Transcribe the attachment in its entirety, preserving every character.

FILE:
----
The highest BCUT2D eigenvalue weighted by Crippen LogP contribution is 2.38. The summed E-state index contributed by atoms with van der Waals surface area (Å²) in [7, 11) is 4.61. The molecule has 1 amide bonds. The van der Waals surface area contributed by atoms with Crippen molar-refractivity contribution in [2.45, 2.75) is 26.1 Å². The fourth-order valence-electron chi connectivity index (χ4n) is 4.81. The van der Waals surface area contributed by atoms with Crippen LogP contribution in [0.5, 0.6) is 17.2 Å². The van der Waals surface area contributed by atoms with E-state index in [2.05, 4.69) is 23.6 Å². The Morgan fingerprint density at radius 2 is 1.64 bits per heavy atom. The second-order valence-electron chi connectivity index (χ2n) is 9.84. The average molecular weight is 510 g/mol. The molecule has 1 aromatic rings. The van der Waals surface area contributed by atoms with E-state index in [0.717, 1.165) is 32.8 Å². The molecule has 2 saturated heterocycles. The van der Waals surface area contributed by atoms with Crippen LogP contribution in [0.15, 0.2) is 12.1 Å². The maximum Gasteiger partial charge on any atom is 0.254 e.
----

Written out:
The highest BCUT2D eigenvalue weighted by Crippen LogP contribution is 2.38. The summed E-state index contributed by atoms with van der Waals surface area (Å²) in [7, 11) is 4.61. The molecule has 1 amide bonds. The van der Waals surface area contributed by atoms with Crippen molar-refractivity contribution in [2.45, 2.75) is 26.1 Å². The fourth-order valence-electron chi connectivity index (χ4n) is 4.81. The van der Waals surface area contributed by atoms with Crippen LogP contribution in [0.5, 0.6) is 17.2 Å². The van der Waals surface area contributed by atoms with E-state index in [2.05, 4.69) is 23.6 Å². The Morgan fingerprint density at radius 2 is 1.64 bits per heavy atom. The second-order valence-electron chi connectivity index (χ2n) is 9.84. The average molecular weight is 510 g/mol. The molecule has 1 aromatic rings. The van der Waals surface area contributed by atoms with E-state index in [0.717, 1.165) is 32.8 Å². The molecule has 2 saturated heterocycles. The van der Waals surface area contributed by atoms with Crippen LogP contribution in [0.15, 0.2) is 12.1 Å². The maximum Gasteiger partial charge on any atom is 0.254 e.